Image © Emily Nonko for 6sqft
The iconic Grand Central Terminal is a building with more than a few secrets. Constructed in 1913 with the wealth of the Vanderbilt family, there was a lavish private office (now known as The Campbell Apartment), glass catwalks, a hidden spiral staircase, and even artists’ studios on an upper floor. One of the most infamous secrets of the terminal, however, was a secret track used specifically for a president to access one of the most famous hotels in the world. Known as Track 61, it leads to a special platform that was never used or intended to be used in regular passenger service—it just happened to be in the right place.
Keep reading about Grand Central’s secret track
The end of 2017 has seen a lot of record-setting headlines for 432 Park Avenue, namely the $91 million, three-penthouse sale that was the city’s most expensive all year. And a sale at the supertall that came through city property records today makes it clear that there’s no sign of slowing down. Unit 65A, a half-floor, three-bedroom spread, first sold in June of 2016 for $27 million to an anonymous LLC dubbed “432 Holdings LLC.” This past September, the building’s developers CIM Group and Macklowe Properties bought back the apartment for $27.9 million in a presumed attempt to let the seller buy a larger unit in the building. As The Real Deal reported, the seller did just that, upgrading to an 80th-floor unit that cost $39 million. But as of today, the developers have all but made their money back, as the 65th-floor residence sold yet again for $26.4 million to another LLC called “Mallow Enterprises.”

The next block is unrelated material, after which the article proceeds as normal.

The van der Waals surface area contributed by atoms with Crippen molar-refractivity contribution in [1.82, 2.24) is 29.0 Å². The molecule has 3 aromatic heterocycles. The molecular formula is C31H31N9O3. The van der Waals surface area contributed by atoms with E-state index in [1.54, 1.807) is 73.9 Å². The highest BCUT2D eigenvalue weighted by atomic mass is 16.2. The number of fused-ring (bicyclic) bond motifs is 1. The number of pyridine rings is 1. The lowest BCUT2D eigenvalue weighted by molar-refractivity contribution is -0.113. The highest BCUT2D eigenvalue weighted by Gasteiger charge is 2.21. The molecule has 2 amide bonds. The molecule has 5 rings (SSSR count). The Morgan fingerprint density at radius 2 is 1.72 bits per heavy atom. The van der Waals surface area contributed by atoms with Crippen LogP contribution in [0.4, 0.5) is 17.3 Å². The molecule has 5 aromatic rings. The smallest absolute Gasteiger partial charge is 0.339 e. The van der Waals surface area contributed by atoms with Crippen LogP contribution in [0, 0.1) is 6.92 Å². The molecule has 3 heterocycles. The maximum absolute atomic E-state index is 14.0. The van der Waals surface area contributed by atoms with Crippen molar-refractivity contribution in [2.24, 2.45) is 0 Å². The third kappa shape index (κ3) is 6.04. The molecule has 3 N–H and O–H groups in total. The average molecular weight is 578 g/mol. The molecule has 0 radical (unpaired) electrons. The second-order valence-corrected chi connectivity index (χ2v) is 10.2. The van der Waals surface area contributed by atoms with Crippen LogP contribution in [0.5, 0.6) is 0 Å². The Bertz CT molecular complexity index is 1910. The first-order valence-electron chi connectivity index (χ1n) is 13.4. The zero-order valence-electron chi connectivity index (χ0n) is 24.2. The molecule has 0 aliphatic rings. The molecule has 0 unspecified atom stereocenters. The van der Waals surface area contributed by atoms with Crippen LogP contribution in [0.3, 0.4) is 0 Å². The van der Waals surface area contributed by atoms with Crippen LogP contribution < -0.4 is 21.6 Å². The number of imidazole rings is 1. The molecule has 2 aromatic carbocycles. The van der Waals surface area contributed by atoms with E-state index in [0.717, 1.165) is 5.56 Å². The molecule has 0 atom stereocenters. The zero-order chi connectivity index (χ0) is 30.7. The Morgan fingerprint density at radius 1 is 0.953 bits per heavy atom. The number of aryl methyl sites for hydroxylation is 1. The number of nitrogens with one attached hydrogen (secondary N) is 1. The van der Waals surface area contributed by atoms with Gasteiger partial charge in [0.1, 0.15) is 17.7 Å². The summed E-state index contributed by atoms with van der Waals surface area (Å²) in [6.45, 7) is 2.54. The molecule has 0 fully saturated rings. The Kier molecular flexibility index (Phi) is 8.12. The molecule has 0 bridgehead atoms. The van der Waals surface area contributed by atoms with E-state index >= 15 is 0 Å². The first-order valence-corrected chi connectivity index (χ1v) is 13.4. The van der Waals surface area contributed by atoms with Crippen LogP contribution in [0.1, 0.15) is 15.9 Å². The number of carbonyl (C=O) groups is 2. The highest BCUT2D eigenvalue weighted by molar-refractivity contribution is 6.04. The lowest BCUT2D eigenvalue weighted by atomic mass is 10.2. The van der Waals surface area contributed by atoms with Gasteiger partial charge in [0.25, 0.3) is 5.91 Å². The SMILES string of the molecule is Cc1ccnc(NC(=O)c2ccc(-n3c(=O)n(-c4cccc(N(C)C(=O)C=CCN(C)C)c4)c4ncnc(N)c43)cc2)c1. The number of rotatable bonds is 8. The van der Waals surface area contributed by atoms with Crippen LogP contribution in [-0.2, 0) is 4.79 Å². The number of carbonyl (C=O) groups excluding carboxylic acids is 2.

Photo via Peter Stevens/Flickr
Every year as the clock nears midnight on December 31st, anticipation runs high as the world holds its breath waiting for the sparkling New Year’s Eve Ball to descend from its flagpole atop One Times Square. We all know that the countdown starts at 10, but there are a handful of other fun facts to muse over when it comes to the city’s most lauded tradition. From the wattage of the ball to the weight of trash produced to how long it takes to get it all cleaned up, see what we’ve rounded up, in numbers, ahead!
More on New Year’s Eve in Times Square here
After dropping a staggering $91.1 million, a buyer from China now owns three penthhouse apartments at 432 Park Avenue, the most expensive closing to date. Picking up units 92, 92B and 93B, the buyer, 432 Park Joy LLC, gets 11,906 square feet spanning two floors (h/t TRD). As 6sqft learned earlier this month, the combined units originally hit the market for roughly $120 million. Prior to this deal, the largest closing at the supertall was a penthouse that was asking $95 million but closed last year for $87.7 million. But it’s still One57 that holds the record for the city’s priciest residential deal, a penthouse that sold for $100.4 million in 2014.
More this way
After deciding that he wants to move downtown, mega-developer Larry Silverstein has put his longtime Park Avenue pad on the market for $13.9 million, reports the Wall Street Journal. Silverstein Properties is responsible for much of the World Trade Center redevelopment, so it’s no surprise that Larry is opting to trade his Central Park views for those of the WTC site; last year, he and his wife Klara dropped $34 million on a penthouse at nearby 30 Park Place. The couple moved from White Plains to 500 Park Avenue 33 years ago when their children left for college.